- 15 May, 2000 09:18
ATTENDANCE NOT REQUIRED
Q: I am the director of IT in a $1.5 billion family-owned company. I was brought in 18 months ago when the company was growing from roughly 500 employees to more than 2,700--all within the span of two to three months. At the time of all this change, I was included in all planning meetings.
Now it seems the only time I am called into a meeting is after a decision has been made, and I am not included in strategic meetings. I enjoy the company and the people, but it seems the reporting structure (to the CFO) and lack of involvement are a hindrance to growth. I've made it clear to the CFO that my ambitions are vice president and beyond. Is there anything I can do to alter this old-model thinking? The infrastructure and processes that are in place are functioning well, and I can't think of any faux pas that I might have committed.
A: It sounds like you were being included during that initial period of high growth to ensure that the infrastructure scale-up would be taken care of. The tip-off was there 18 months ago when you learned that your position reports to the CFO. Since you seem to like the company and the people, it's probably worth a couple of very good serious tries to open some minds before you throw in the towel and move on.
Seek out a business partner if possible, and go looking for some exciting and low-risk, small-cost places to make a very real difference in the top and bottom line performance of the company. Carefully document what you've achieved and take it to the top, dragging along the CFO if you must. And show the boss what his competitors are doing with technology to provide better-quality products and better customer service, and to better connect with business partners and customers through the internet.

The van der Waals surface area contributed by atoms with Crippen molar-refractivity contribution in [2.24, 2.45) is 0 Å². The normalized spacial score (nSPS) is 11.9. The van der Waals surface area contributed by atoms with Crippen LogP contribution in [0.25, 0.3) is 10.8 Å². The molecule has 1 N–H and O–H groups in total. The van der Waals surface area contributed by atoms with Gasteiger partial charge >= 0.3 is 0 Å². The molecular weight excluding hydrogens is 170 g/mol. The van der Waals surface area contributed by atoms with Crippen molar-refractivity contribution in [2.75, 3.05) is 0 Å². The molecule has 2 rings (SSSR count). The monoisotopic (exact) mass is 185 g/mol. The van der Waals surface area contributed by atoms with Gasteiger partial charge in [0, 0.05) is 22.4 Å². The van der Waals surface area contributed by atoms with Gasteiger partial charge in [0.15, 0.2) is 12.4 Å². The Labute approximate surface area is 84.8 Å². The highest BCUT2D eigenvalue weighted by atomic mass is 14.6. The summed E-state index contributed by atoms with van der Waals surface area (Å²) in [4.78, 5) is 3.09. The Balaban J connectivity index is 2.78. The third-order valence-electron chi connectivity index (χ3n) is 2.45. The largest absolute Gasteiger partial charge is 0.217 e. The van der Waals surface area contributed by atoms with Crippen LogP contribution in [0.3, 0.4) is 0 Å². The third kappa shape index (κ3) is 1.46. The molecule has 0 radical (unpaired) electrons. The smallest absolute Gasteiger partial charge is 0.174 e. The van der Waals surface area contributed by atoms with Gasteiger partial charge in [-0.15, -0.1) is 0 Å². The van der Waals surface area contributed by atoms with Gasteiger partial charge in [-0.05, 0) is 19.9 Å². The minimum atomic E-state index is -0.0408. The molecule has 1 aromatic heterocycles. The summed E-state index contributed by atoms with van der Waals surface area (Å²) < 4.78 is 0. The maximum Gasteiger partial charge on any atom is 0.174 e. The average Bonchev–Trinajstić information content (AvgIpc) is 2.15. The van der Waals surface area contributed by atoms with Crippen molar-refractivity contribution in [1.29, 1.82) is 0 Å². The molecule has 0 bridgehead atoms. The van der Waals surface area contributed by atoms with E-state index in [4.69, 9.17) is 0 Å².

SHOULD I STAY OR SHOULD I GO?
Q: I work as vice president of IT in a relatively new yet innovative private sector bank in India. The bank has launched a number of retail technology products and is known to be fairly aggressive. I report to the IT head, who in turn reports to the CEO. All other personnel in IT report to me. My current job is somewhat safe yet I do not see many growth opportunities. The largest French bank (that is going to start up a retail banking operation in India) has approached me. There is great challenge as well as uncertainty, as it has never done retail banking thus far. I want growth and challenge, but I value security as well. Could you please advise me whether to continue or take the plunge?
A: There is no simple answer to your dilemma. The balance of risk and reward is truly an individual equation, and what may be the correct choice for you may be a terrible choice for someone else. And security for you may mean something very different from what it means to me. Listen to your own wants and your own needs, and not to what anyone else thinks--and good luck in whatever you choose.